|A SAMPLE PAGE FROM THE GLOSSARY
The glossary includes definitions of terms used in the captions, and offers a general vocabulary useful in referring to materials and subjects found in ARCHITECTURAL SURFACES.
|abacus. The square slab crowning a capital, directly under the architrave. It may be enriched with molding. CP-6.
acanthus. A leaf shape, from the plant of the same name, that forms the basis for an ornament used to enrich molding and to decorate Corinthian and Composite capitals. OM-12, GL-1.
adobe. (1) Unfired brick, often containing straw, dried in the sun. GL-2. (2) The structures made from adobe brick.
aggregate. Granular material mixed with cement to form concrete, mortar, pebble dash, or terrazzo. The size of the granules may vary from sand to pebbles and is determined by the requirements of the application. FP-72, GL-3.
American bond. See bond.
American order. A variation of the Corinthian order capital with acanthus leaves replaced by corn cobs, tobacco leaves, or other regional element. CP-24.
anchor iron. An exposed, often decorative, end piece of a steel rod that connects opposing brick walls and provides structural reinforcement by pulling in the walls. WA-174.
ancon. A wedge-shaped console. CP-141, GL-4.
angle capital. Ionic capital variation that resolves a corner column by angling four volutes at 45 degrees from their traditional orientation. CP-69.
angular capital. Ionic capital variation in which all four sides, eight volutes, are angled at 45 degrees from their traditional orientation. Also called Scamozzi capital. CP-6.
anta. The end of a wall treated as a pilaster. CP-83.
antefix. The upright ornament on the peak of a gable or eave or at the ends of a roof. CR-48.
anthemion. An ornament in the shape of a cluster of leaf-like forms radiating from a central point, often used as a running repeated ornament. OM-54.
antic. An ornament in a caricature human, animal, or floral form. OM-10.
annulet. A band encircling a column. CP-68.
arcade. A passageway formed by arches on the same plane supported by columns or piers. CP-135.
architectural terracotta. Fired clay used on facades and for architectural ornament. FA-61.
archivolt. A decorative band or molding around the face of an arch. CP-147.
architrave. (1) The bottom member of an entablature, the part closest to the column. OM-107. (2) A molding around a door or window. OM-53.
ashlar. A term describing stone that has been cut and squared and the surface finished. WA-67.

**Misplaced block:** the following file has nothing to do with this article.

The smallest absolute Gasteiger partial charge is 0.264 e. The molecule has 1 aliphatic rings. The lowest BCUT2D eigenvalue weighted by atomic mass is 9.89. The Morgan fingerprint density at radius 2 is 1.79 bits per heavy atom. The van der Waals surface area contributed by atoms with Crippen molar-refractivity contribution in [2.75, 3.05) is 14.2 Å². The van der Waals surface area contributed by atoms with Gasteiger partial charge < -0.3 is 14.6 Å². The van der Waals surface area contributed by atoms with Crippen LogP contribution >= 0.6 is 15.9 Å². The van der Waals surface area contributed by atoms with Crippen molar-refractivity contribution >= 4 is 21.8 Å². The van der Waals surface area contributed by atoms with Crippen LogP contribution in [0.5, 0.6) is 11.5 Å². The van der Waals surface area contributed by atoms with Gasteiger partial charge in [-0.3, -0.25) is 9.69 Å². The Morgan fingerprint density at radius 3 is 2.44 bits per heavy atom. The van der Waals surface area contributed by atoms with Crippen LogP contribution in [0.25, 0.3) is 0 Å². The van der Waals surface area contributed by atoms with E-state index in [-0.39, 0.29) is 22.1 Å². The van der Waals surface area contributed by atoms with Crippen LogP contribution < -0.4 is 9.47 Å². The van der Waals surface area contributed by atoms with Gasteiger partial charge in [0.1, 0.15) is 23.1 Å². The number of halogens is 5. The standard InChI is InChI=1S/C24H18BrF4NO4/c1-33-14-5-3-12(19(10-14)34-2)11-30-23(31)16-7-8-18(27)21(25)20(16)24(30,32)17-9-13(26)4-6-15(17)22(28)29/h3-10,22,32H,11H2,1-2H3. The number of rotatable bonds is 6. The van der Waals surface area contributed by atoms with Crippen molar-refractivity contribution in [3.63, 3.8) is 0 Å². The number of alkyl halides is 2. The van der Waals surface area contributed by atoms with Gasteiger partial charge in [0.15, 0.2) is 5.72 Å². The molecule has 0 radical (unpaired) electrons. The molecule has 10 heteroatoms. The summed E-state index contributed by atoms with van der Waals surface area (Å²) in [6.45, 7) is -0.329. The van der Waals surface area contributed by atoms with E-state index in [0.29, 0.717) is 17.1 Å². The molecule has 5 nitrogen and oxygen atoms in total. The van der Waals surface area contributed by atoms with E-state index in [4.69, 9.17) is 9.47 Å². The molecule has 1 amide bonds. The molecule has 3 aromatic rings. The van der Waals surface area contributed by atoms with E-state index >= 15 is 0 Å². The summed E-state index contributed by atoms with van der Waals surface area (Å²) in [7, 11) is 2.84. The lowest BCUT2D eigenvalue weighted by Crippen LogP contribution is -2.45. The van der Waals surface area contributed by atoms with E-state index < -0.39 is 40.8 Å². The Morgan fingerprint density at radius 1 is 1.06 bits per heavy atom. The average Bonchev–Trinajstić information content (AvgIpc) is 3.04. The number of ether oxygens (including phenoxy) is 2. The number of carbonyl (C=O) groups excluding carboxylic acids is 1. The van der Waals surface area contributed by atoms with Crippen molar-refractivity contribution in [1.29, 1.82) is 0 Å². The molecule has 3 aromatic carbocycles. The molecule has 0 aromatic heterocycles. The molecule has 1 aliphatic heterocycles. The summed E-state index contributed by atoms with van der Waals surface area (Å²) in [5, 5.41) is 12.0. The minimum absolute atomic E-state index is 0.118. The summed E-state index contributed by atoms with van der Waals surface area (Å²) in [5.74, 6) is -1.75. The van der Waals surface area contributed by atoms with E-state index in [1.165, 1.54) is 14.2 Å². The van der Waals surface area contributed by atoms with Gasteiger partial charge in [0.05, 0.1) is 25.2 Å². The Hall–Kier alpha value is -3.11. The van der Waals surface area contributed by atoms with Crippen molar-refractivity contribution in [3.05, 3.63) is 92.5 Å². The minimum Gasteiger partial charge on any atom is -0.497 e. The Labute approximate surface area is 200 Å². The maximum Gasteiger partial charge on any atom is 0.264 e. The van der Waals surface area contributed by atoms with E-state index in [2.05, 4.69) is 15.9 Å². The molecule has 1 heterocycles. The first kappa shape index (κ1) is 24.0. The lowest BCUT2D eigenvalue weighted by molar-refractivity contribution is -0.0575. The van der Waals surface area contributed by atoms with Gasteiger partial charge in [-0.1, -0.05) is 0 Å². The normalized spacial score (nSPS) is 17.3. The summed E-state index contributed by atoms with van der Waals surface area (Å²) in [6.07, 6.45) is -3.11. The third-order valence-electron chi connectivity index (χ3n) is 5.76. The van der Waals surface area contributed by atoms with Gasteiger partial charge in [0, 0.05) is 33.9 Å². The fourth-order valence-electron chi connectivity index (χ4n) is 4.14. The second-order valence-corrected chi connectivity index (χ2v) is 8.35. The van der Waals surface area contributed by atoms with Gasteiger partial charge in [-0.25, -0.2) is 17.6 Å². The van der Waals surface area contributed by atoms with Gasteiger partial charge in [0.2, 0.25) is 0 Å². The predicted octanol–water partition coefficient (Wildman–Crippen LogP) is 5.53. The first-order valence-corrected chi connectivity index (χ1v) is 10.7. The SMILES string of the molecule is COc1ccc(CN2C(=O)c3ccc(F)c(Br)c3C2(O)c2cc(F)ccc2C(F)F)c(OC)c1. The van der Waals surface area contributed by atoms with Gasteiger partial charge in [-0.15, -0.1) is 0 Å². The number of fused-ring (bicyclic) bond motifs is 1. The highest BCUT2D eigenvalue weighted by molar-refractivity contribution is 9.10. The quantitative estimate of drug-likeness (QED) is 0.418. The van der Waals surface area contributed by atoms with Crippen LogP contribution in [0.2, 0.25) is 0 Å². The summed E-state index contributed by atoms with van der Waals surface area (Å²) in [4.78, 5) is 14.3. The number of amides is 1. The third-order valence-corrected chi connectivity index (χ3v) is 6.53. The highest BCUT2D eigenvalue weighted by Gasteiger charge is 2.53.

astragal. A half-round molding usually composed of a string of half-globe beads or bead-and-reel shapes. Also called bead molding. OM-66.
Attic. Column base composed of molding on a plinth, in this order from top to bottom: torus, scotia, torus, plinth. CP-34.
awning window. A window that swings or pivots open from the top of the frame, keeping a horizontal orientation. WI-39.
baldachin. A canopy-like structure, often supported by columns, used to give emphasis. OM-43.
band. An ornamental molding in low relief, often with a repeated motif. OM-1.
banded. A term describing a construction, such as
|a masonry wall or a column, with units of contrasting color, texture, or material in the coursing producing horizontal stripes. WA-70, CP-94.
bargeboard. A board, often decorated, under the eave of a gable, which seals the space between the roof and the wall. CR-79, GL-5.
base. (1) The part of a column between the bottom of the shaft and the pedestal, plinth, or ground. CP-34. (2) The bottom course of a masonry wall or the first horizontal member of a finished floor.
basket-weave. A pattern made by placing pairs of units perpendicular to adjacent pairs of similar units. WA-166.
batten door. A door built from vertical planks joined by visible top and bottom horizontal planks (battens). DW-24.
battered wall. A wall that inclines and is thicker at the base than at the top. WA-49.
bay window. A window that protrudes from the main structure of a building. WI-77.
bead-and-reel. Molding shaped in an alternating pattern of beads and convex elements (reels), often arranged as one bead to two reels. OM-64.
bead molding. A convex molding that is semicircular in section. WA-89. See also astragal.
beam. A horizontal structural element with vertical supports.
Belgian block. A rectangular stone block (usually granite) used for paving.
belt course. A horizontal band of masonry, timber, or molding of a building. WA-64.
blind. A term describing an architectural element that, for design purposes, mimics an opening such as a door or arch but is nonfunctional. GL-6.
block modillion. See modillion.
board-and-batten. Exterior siding made from adjacent vertical boards with the joints covered by narrow strips (battens) of the same material. WA-4.
bonder. See header.
bond. An arrangement of masonry units in a pattern that may be structural or purely decorative. Units that do not form a pattern are random bond. General patterns are basket-weave, diagonal bond, herringbone, running bond, stack bond. Patterns specific to brick are common (American) bond, English bond, Flemish bond. Stone patterns are coursed and random ashlar, mosaic (cobweb), coursed and uncoursed rubble. See also individual entries.
bow window. A bay window circular in plan view. See compass window.
brick. Rectangular masonry units formed of clay or shale, in a plastic state and then dried or fired. Brick nomenclature depends on the orientation of the unit: header, sailor, shiner, soldier, stretcher, rowlock. See also individual entries.
broken pediment. A pediment with a space at the top, usually a decorative shape and sometimes filled with an ornament. FA-113.
bull’s-eye window. A round or oval window, also called oeil-de-boeuf. WI-61, GL-7.
bush-hammered. A term describing a mechanically produced textured masonry finish varying from subtle to rough. WA-217.
camber. A term describing an arch or window with a shallow top curve. WA-288, CP-90.
|GL-3 Aggregate and pebble dash|
|GL-7 Bull's eye window|